Window for tax cheats: Disclosed illicit deposits face 50% tax, 4-year lock-in | business-news | Hindustan Times
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Window for tax cheats: Disclosed illicit deposits face 50% tax, 4-year lock-in

Deposits in scrapped currency notes up to December 30 , if declared to taxmen, will attract 50% tax, along with a lock-in of four years, sources said.

black money crackdown Updated: Nov 26, 2016 00:12 IST
Suchetana ray
A bank employee counts notes as people gather inside a bank to deposit Rs 500 and Rs 1000 notes at a bank in Amritsar on Friday.
A bank employee counts notes as people gather inside a bank to deposit Rs 500 and Rs 1000 notes at a bank in Amritsar on Friday.(AFP)

The government might offer another chance to tax cheats to come clean and keep a part of the money.

The Union cabinet decided on Thursday to amend tax laws to let people who admit to depositing illicit cash in banks to get back half of it after four years.

But, government sources said, if one doesn’t come clean and is caught then the money will be taxed at 60%, which can go up to 90% plus possible jail time.

The changes might be brought to Parliament as a money bill, which does not require bipartisan support. Money bills, simply put, are those that involve imposition or abolition of taxes.

“The Cabinet decision yesterday (Thursday) was a precursor to a proposal to amend the tax laws in this session of Parliament,” said an income tax official.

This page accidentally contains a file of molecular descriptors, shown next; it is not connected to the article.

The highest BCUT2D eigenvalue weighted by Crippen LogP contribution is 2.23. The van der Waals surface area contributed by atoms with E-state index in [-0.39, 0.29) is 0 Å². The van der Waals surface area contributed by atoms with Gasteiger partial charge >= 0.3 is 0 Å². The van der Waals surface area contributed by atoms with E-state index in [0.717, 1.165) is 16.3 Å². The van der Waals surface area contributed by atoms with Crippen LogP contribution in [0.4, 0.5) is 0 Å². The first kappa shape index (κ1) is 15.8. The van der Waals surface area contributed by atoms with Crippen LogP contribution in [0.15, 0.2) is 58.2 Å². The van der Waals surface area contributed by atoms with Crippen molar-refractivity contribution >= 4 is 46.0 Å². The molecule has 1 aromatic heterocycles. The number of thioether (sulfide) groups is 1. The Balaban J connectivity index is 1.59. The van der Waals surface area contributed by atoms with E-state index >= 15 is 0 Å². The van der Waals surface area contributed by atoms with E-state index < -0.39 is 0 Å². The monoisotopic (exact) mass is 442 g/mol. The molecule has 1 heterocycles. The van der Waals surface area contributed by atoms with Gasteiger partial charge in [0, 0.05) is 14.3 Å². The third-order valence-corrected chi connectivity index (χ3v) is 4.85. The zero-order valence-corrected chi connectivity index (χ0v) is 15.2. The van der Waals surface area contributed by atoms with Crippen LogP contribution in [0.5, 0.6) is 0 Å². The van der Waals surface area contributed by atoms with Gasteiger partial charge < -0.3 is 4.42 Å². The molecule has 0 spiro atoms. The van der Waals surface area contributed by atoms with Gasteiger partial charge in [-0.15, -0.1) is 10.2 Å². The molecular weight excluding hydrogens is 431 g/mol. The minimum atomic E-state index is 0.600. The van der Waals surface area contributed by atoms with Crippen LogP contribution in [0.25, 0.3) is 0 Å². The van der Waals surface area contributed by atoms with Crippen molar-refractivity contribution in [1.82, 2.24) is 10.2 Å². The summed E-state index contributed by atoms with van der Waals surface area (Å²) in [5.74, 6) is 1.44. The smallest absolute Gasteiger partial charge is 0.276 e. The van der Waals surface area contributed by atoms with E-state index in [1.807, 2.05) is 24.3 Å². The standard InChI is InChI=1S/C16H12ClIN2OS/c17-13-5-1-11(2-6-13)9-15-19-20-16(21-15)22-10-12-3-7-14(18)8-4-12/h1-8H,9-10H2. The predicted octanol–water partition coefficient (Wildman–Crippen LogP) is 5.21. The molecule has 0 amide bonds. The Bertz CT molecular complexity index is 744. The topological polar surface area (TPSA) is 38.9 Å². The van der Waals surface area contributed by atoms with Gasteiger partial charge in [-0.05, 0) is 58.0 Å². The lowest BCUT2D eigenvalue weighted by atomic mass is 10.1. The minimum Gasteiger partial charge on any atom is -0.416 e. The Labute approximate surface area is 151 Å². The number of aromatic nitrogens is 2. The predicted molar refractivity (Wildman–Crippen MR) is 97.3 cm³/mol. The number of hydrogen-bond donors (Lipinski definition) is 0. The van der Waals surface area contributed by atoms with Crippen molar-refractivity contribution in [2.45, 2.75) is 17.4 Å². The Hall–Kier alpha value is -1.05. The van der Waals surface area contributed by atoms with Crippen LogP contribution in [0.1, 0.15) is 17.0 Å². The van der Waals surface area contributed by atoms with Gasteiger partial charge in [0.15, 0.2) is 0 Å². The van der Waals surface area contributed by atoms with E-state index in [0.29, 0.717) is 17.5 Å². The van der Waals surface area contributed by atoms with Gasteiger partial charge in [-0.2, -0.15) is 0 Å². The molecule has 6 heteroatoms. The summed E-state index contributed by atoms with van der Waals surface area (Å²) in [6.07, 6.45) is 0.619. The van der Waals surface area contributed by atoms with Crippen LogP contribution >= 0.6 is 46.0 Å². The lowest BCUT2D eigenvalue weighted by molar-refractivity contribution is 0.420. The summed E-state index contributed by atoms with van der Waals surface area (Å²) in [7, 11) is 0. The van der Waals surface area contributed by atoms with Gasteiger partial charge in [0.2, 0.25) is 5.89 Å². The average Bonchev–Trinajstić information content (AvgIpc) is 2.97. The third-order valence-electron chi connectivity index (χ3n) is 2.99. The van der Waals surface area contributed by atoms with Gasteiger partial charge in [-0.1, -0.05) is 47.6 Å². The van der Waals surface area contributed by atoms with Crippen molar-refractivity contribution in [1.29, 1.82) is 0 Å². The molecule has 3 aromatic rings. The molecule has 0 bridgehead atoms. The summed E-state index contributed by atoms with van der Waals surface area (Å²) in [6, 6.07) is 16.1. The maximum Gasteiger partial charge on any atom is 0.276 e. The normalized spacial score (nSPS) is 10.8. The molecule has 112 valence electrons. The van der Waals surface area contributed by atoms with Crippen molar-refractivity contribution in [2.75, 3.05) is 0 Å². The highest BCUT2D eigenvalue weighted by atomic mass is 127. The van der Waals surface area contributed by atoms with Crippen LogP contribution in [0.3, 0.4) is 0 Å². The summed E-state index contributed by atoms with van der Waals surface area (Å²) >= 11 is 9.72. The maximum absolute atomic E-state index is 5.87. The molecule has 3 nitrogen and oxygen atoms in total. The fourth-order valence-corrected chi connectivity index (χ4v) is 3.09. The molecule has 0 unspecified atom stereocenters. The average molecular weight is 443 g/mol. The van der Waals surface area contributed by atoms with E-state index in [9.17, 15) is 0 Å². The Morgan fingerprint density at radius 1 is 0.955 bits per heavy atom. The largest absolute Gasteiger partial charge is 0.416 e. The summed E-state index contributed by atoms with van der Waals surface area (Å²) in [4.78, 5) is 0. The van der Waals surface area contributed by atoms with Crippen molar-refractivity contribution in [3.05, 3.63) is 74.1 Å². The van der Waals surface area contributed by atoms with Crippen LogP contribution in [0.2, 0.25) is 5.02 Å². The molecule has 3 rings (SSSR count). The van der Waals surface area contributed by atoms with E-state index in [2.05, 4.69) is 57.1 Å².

Half of the deposit (what remains after the tax is deducted) would have to remain locked-in for a period of four years in case it is declared as unaccounted, and five years in case the depositor does not declare so but the disparity is subsequently detected by the income tax department.

“Thursday’s Cabinet decision was taken with the view of moving a money bill in Parliament,” the official said.

The government had earlier said tax authorities would keep an eye on bank deposits above Rs 2.5 lakh. Any mismatch between wealth and income would invite heavy taxes and penalty to the tune of 30% tax and 200% penalty. A jail term was also mentioned.

Sources in the income tax department explained that the lowering of the tax amount was to pre-empt litigation.

“Any income wealth mismatch could always be shown in the income tax return and for that 30% tax has to be paid. It is difficult for the tax authorities to ascertain the year when black money was generated and so the proposed 30% tax and 200% penalty on it can be litigated,” the official said.

Girish Vanvari, KPMG national head of tax, said: “Amending the Income Tax Act was necessary to ensure that tax notices are not challenged in any court. And this tax will be applicable on all deposits from November 8, onwards.”

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